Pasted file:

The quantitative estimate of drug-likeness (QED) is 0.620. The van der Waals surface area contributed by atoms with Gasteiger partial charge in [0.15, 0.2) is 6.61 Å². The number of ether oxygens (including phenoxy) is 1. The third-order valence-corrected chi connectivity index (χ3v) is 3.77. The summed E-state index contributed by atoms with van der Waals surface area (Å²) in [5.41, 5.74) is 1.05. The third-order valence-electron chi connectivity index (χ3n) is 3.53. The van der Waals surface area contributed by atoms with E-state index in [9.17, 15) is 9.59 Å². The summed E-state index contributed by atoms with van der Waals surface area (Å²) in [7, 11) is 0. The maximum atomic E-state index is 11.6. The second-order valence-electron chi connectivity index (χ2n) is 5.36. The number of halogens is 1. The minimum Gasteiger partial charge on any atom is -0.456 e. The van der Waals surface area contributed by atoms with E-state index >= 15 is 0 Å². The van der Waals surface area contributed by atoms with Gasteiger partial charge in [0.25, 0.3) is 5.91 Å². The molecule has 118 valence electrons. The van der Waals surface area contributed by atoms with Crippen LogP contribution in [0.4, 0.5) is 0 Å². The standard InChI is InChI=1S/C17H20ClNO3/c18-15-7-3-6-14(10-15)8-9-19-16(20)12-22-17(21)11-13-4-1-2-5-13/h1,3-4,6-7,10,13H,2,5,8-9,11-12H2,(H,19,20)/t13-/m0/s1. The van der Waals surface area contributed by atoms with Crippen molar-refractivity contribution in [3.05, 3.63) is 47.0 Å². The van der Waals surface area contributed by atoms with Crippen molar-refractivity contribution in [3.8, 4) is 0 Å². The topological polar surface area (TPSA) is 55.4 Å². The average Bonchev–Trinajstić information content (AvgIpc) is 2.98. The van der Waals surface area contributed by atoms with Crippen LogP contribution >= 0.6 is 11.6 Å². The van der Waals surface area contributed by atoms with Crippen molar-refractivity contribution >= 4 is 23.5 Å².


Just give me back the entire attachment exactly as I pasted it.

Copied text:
The quantitative estimate of drug-likeness (QED) is 0.620. The van der Waals surface area contributed by atoms with Gasteiger partial charge in [0.15, 0.2) is 6.61 Å². The number of ether oxygens (including phenoxy) is 1. The third-order valence-corrected chi connectivity index (χ3v) is 3.77. The summed E-state index contributed by atoms with van der Waals surface area (Å²) in [5.41, 5.74) is 1.05. The third-order valence-electron chi connectivity index (χ3n) is 3.53. The van der Waals surface area contributed by atoms with E-state index in [9.17, 15) is 9.59 Å². The summed E-state index contributed by atoms with van der Waals surface area (Å²) in [7, 11) is 0. The maximum atomic E-state index is 11.6. The second-order valence-electron chi connectivity index (χ2n) is 5.36. The number of halogens is 1. The minimum Gasteiger partial charge on any atom is -0.456 e. The van der Waals surface area contributed by atoms with E-state index >= 15 is 0 Å². The van der Waals surface area contributed by atoms with Gasteiger partial charge in [0.25, 0.3) is 5.91 Å². The molecule has 118 valence electrons. The van der Waals surface area contributed by atoms with Crippen LogP contribution in [0.4, 0.5) is 0 Å². The standard InChI is InChI=1S/C17H20ClNO3/c18-15-7-3-6-14(10-15)8-9-19-16(20)12-22-17(21)11-13-4-1-2-5-13/h1,3-4,6-7,10,13H,2,5,8-9,11-12H2,(H,19,20)/t13-/m0/s1. The van der Waals surface area contributed by atoms with Crippen molar-refractivity contribution in [3.05, 3.63) is 47.0 Å². The van der Waals surface area contributed by atoms with Crippen molar-refractivity contribution in [3.8, 4) is 0 Å². The topological polar surface area (TPSA) is 55.4 Å². The average Bonchev–Trinajstić information content (AvgIpc) is 2.98. The van der Waals surface area contributed by atoms with Crippen LogP contribution >= 0.6 is 11.6 Å². The van der Waals surface area contributed by atoms with Crippen molar-refractivity contribution >= 4 is 23.5 Å².